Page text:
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U.S. delivers first aid shipment to Free Syrian Army

Early Tuesday morning, the United States delivered its first direct shipment of food and medical supplies to the rebel Free Syrian Army, with some help from its representatives in Washington.  At about 5 a.m. Tuesday morning at an undisclosed location across Syria’s northern border, a U.S. C-17 transport aircraft based out of Dover Air Force ...

Syrian Support Group
Syrian Support Group
Syrian Support Group

Early Tuesday morning, the United States delivered its first direct shipment of food and medical supplies to the rebel Free Syrian Army, with some help from its representatives in Washington. 

At about 5 a.m. Tuesday morning at an undisclosed location across Syria's northern border, a U.S. C-17 transport aircraft based out of Dover Air Force Base offloaded the first of what will be several shipments totaling $8 million in halal "Meals Ready to Eat" and combat medical packs called Warrior Aid and Litter Kits. Those supplies are marked with a note from the Syrian Support Group, the U.S. government's implementing partner, which coordinated the logistics for the transfer to the FSA.

Gen. Salim Idris, the leader of the FSA's Supreme Military Command, who met with Secretary of State John Kerry last month, was on hand to oversee the delivery of the new aid. He is also in charge of overseeing its delivery to warehousing facilities in Aleppo province that are under FSA control. 

Early Tuesday morning, the United States delivered its first direct shipment of food and medical supplies to the rebel Free Syrian Army, with some help from its representatives in Washington. 

At about 5 a.m. Tuesday morning at an undisclosed location across Syria’s northern border, a U.S. C-17 transport aircraft based out of Dover Air Force Base offloaded the first of what will be several shipments totaling $8 million in halal “Meals Ready to Eat” and combat medical packs called Warrior Aid and Litter Kits. Those supplies are marked with a note from the Syrian Support Group, the U.S. government’s implementing partner, which coordinated the logistics for the transfer to the FSA.

Gen. Salim Idris, the leader of the FSA’s Supreme Military Command, who met with Secretary of State John Kerry last month, was on hand to oversee the delivery of the new aid. He is also in charge of overseeing its delivery to warehousing facilities in Aleppo province that are under FSA control.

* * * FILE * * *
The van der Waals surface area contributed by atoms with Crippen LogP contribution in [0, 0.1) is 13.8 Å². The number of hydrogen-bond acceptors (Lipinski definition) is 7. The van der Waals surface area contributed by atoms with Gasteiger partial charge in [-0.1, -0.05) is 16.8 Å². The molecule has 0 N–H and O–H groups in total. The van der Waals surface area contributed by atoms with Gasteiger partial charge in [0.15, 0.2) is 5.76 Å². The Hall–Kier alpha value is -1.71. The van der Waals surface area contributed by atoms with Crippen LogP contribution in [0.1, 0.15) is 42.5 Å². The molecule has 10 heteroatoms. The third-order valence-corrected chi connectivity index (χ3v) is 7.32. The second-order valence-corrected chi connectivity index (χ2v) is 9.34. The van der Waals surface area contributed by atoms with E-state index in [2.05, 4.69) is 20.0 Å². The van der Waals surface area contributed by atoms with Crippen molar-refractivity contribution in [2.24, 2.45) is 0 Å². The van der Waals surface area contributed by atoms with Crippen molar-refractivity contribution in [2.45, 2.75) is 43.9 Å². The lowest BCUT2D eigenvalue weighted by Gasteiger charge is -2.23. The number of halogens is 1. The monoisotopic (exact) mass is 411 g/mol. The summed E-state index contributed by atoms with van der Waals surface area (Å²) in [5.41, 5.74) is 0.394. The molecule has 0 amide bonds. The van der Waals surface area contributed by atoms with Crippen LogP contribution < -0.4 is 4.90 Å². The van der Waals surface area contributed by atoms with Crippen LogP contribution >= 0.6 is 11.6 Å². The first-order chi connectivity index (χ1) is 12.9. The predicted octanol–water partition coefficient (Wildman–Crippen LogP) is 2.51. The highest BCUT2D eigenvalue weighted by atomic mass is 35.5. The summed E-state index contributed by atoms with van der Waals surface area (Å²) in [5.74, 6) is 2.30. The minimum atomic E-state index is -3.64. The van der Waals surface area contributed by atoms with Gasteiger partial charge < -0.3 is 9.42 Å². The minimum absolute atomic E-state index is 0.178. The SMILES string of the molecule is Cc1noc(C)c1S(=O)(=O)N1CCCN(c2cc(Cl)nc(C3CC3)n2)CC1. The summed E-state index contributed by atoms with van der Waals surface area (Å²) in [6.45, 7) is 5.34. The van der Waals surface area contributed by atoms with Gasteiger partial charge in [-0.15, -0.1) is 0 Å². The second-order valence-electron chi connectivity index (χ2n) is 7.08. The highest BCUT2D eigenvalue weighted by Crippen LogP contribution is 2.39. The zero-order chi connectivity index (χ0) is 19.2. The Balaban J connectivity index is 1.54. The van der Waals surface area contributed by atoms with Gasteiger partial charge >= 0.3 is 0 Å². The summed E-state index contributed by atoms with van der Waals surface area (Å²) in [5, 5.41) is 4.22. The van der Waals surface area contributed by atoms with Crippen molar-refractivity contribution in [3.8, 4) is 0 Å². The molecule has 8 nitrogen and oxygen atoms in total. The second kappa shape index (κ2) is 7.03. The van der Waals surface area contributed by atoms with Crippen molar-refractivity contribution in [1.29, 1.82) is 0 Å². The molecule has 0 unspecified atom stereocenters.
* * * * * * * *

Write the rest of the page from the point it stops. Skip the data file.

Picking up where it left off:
“The Syrian Support Group was the U.S. government’s key partner in organizing and delivering the supplies directly into Syria. With the protection and oversight of General Idris and Col. Abdel Jabar al-Akaidi, the supplies will be distributed to units under the command of the Supreme Military Council operating throughout each of Syria’s 14 provinces,” the SSG said in a statement provided to The Cable.

The SSG is the only U.S.-based organization licensed to provide support directly to the Free Syrian Army. The SSG taped a video of Idris thanking the United States and the SSG for the supplies as well as another video of the trucks heading into Syria. 

Later on Tuesday, Idris sent a letter to President Barack Obama asking the president to help train and equip the FSA in the wake of the use of chemical weapons inside Syria, which Idris said was perpetrated by the regime of Syrian President Bashar al-Assad.

He also said that Obama needs to be more forceful in responding to the regime’s use of chemical weapons lest Assad feel emboldened to use them again.

“The Regime’s history of desensitizing the international community to its gradual use of internationally banned weapons as led me to the alarming conclusion that these incidents are but a prelude to larger and more systematic deployment of chemical weapons as part of Assad’s military strategy,” Idris wrote. “We appreciate, as you noted today at your press conference, the critical importance that facts will play in your analysis. However, I respectfully submit to you that Assad is not taking your carefully phrased condemnations as warnings, but as loopholes, which justify his continued use of chemical weapons on a small, strategic scale.”

Josh Rogin covers national security and foreign policy and writes the daily Web column The Cable. His column appears bi-weekly in the print edition of The Washington Post. He can be reached for comments or tips at josh.rogin@foreignpolicy.com.

Previously, Josh covered defense and foreign policy as a staff writer for Congressional Quarterly, writing extensively on Iraq, Afghanistan, Guantánamo Bay, U.S.-Asia relations, defense budgeting and appropriations, and the defense lobbying and contracting industries. Prior to that, he covered military modernization, cyber warfare, space, and missile defense for Federal Computer Week Magazine. He has also served as Pentagon Staff Reporter for the Asahi Shimbun, Japan's leading daily newspaper, in its Washington, D.C., bureau, where he reported on U.S.-Japan relations, Chinese military modernization, the North Korean nuclear crisis, and more.

A graduate of George Washington University's Elliott School of International Affairs, Josh lived in Yokohama, Japan, and studied at Tokyo's Sophia University. He speaks conversational Japanese and has reported from the region. He has also worked at the House International Relations Committee, the Embassy of Japan, and the Brookings Institution.

Josh's reporting has been featured on CNN, MSNBC, C-Span, CBS, ABC, NPR, WTOP, and several other outlets. He was a 2008-2009 National Press Foundation's Paul Miller Washington Reporting Fellow, 2009 military reporting fellow with the Knight Center for Specialized Journalism and the 2011 recipient of the InterAction Award for Excellence in International Reporting. He hails from Philadelphia and lives in Washington, D.C. Twitter: @joshrogin

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